In 1890 G.H. Bryan observed that when a vibrating structure is rotated with respect to inertial space, the vibrating pattern rotates at a rate proportional to the inertial rate of rotation. This effect, called “Bryan’s effect”, as well as the proportionality constant, called “Bryan’s factor”, have numerous navigational applications. Using a computer algebra system, we present a numerically accurate method for determining fundamental eigenvalues (and some of the overtone eigenvalues) as well as the corresponding eigenfunctions for a linear ordinary differential equation (ODE) boundary value problem (BVP) associated with a slowly rotating vibrating disc. The method provides easy and accurate calculation of Bryan’s factor, which is used to calibrate the resonator gyroscopes used for navigation in deep space missions, stratojets and submarines.

## Elephant Delta Day 3 – Dr Maritz Snyders from Nelson Mandela Metropolitan University on Online video-based tutorials for a first-year mathematics service course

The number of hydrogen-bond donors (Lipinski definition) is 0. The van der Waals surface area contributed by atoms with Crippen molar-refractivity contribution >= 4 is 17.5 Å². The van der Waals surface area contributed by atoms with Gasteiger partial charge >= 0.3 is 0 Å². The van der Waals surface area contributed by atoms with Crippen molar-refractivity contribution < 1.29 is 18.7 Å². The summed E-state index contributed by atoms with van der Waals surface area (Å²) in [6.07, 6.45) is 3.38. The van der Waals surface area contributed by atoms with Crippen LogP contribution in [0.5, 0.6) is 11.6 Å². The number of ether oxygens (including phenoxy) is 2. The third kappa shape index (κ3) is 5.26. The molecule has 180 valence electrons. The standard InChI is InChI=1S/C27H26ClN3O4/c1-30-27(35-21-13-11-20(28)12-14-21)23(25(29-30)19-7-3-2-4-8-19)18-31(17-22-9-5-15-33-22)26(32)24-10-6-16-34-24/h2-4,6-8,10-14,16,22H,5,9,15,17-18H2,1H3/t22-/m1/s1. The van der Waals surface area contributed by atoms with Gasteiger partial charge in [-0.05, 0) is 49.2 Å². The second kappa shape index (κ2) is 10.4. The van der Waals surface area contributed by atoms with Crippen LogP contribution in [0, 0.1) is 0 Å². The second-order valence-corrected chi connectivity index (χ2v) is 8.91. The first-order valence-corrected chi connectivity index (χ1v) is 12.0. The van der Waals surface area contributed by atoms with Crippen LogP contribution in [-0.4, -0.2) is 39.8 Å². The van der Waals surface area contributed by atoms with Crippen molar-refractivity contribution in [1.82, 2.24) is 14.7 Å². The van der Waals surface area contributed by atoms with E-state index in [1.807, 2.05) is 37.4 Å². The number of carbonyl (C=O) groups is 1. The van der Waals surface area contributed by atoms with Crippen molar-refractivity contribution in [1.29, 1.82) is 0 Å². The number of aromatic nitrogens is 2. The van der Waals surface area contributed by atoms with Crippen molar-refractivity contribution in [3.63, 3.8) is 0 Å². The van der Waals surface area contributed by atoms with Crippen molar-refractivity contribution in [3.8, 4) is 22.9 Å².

Dr Maritz Snyders

• A tutorial is a method of transferring knowledge and may be used as a part of the learning process.
• A period of instruction given, especially to one or two students

What is the purpose of a tutorial/practical session?

• Allow the students to apply knowledge outside of the normal situation
• Force them to do something practical

• Small groups, face to face (25-30 students) weekly meetings
• Students work through provided exercises
• Guidance from lecturer or assistant when stuck

Problems: